These lamb kofta (köfte) are an easy mix of lamb, herbs and a few spices. They have just enough seasoning to add that bit of something without taking over from the lamb's flavor. Serve with salad, in pita or however you like, they make a delicious meal.
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I've mentioned more than once that lamb is one of my favorite meats, and my elder son has adopted some of that. He's a big fan of braised lamb shanks and moussaka, but neither are exactly summer meals.
Unfortunately he finds steaks and chops a bit hard to chew, so is less in to things like my Greek marinated lamb (though all the more for us!), but I've been playing around with other options.
These kofta or kofte are something we all enjoyed and they're easy to make too.
What are kofte?
Kofte (köfte in Turkish, also spelt kofta in other places) are something you'll find in many countries around the Eastern Mediterranean and Middle East.
Broadly-speaking they are a kind of burger or meatball. They come in many different forms, some highly spiced, others loaded with herbs and/or dried fruits, while others have very light seasoning.
Lamb is probably the most common meat used, but they are also made with beef or veal.
How to make these lamb kofta
This version is most like Turkish šiš köfte (shish kofte - 'meatballs on a stick' often cakked kofta kebabs), both in shape and flavors. Lebanese kofta are also similar.
These use relatively minimal seasoning so there's still plenty of lamb flavor in there, but the seasonings also add great additional flavor. Apart from grating the onion and mixing everything up, there is very little preparation work.
A couple tips:
- You really need to get your hands in there to mix up the meat, herbs and spices so everything is mixed well. However hard you try, with a spoon you'll get some bits with lots of spice and others with none.
- Leave the kofte to rest in the fridge a good 15-20 minutes before you cook them. This helps them firm up and hold together better when they cook.
- Adjust the seasoning to taste - these are the kind of thing where you'll have your own preference, so increase or decrease the herbs, garlic, coriander and cinnamon as you prefer. Add some cumin, chili or paprika if you like as well.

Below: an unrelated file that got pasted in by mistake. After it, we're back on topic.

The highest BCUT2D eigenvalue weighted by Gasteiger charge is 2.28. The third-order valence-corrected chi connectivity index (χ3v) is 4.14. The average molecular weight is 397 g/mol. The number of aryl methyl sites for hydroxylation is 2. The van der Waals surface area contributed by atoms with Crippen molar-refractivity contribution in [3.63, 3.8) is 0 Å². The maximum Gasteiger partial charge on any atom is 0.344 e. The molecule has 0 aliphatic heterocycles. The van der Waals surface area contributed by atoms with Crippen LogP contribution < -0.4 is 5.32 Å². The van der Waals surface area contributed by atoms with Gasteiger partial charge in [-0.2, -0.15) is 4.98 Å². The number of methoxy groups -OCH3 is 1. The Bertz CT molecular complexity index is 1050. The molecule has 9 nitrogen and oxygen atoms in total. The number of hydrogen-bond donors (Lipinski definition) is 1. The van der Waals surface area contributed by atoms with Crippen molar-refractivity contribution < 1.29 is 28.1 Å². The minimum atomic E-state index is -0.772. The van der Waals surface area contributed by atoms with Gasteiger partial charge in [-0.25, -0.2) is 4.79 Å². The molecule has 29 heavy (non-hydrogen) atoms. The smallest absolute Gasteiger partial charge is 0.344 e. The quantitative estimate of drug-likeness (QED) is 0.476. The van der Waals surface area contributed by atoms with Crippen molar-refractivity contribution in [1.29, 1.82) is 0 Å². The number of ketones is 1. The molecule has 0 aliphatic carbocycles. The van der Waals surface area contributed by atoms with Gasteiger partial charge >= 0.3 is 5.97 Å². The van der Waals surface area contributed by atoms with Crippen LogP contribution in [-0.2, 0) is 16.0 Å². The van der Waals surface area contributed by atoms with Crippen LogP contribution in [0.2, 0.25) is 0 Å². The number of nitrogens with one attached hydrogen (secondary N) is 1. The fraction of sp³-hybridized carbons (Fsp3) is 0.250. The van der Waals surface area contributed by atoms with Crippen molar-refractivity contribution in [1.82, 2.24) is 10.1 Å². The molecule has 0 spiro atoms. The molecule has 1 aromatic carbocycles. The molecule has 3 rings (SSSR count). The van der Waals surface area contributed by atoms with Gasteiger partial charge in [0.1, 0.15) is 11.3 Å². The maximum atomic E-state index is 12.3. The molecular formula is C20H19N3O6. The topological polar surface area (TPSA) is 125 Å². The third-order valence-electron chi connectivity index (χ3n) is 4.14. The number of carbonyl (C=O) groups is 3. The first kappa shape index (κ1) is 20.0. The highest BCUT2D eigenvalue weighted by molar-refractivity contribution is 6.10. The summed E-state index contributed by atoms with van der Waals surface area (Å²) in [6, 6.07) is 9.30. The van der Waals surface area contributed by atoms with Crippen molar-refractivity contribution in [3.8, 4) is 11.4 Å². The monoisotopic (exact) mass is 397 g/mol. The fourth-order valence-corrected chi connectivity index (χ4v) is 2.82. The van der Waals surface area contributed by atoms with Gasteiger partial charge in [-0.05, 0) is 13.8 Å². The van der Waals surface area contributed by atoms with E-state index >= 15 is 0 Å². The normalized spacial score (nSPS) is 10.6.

How to serve lamb kofte
These ground lamb skewers/meatballs are probably best known to be served kebab-style in pita or a bread wrap with some cacik (as I give the recipe for with my Persian marinated fish), red onion, tomato and parsley.
These lamb kofte are easy to make, cook up quickly and are full of delicious flavor. They're versatile in how you serve them so that they work for those that are lower carb, gluten free etc. So make a batch and enjoy!
Try these other grilled lamb recipes:
- Sosaties (South African curry-marinated lamb and apricot kebabs)
- Lamb burger with feta sauce and minted tomato salsa
- Greek marinated lamb (with lemon and herbs)
- Lamb shish kebabs (spice and yogurt marinated chunks of lamb)
- Plus get more seasonal ideas in the summer recipes archives.
Lamb kofta (köfte)
- ½ onion grated
- 2 cloves garlic crushed/finely grated
- 2 tablespoon mint finely chopped
- 2 tablespoon parsley finely chopped
- 1 lb ground lamb lamb mince
- 1 teaspoon coriander
- 1 teaspoon cinnamon
- 1 teaspoon salt
- 1 egg (optional, see notes)
- Soak 4 wooden skewers a little ahead of time, if using, or use metal skewers.
- Grate the onion, grate or crush the garlic and finely chop the mint and parsley (note quantity is after chopping).
- Put all of the ingredients in a bowl and mix well - I'd recommend using your hands and really knead the mixture kind of squeezing it to get all the ingredients well mixed.
- Divide the mixture in to four and press each quarter into a sausage shape (it doesn't have to be as long as you will want yet). Push each sausage shaped kofte on to a skewer and spread it along the skewer a bit so it thins out a little more. Put the kofte on a tray or plate and refrigerate for around 20 minutes or so to firm up a little.
- Heat the grill to a medium heat and cook the kofte a few minutes each side until lightly charred and the meat is cooked through. Alternatively, you can cook them under a broiler (grill).
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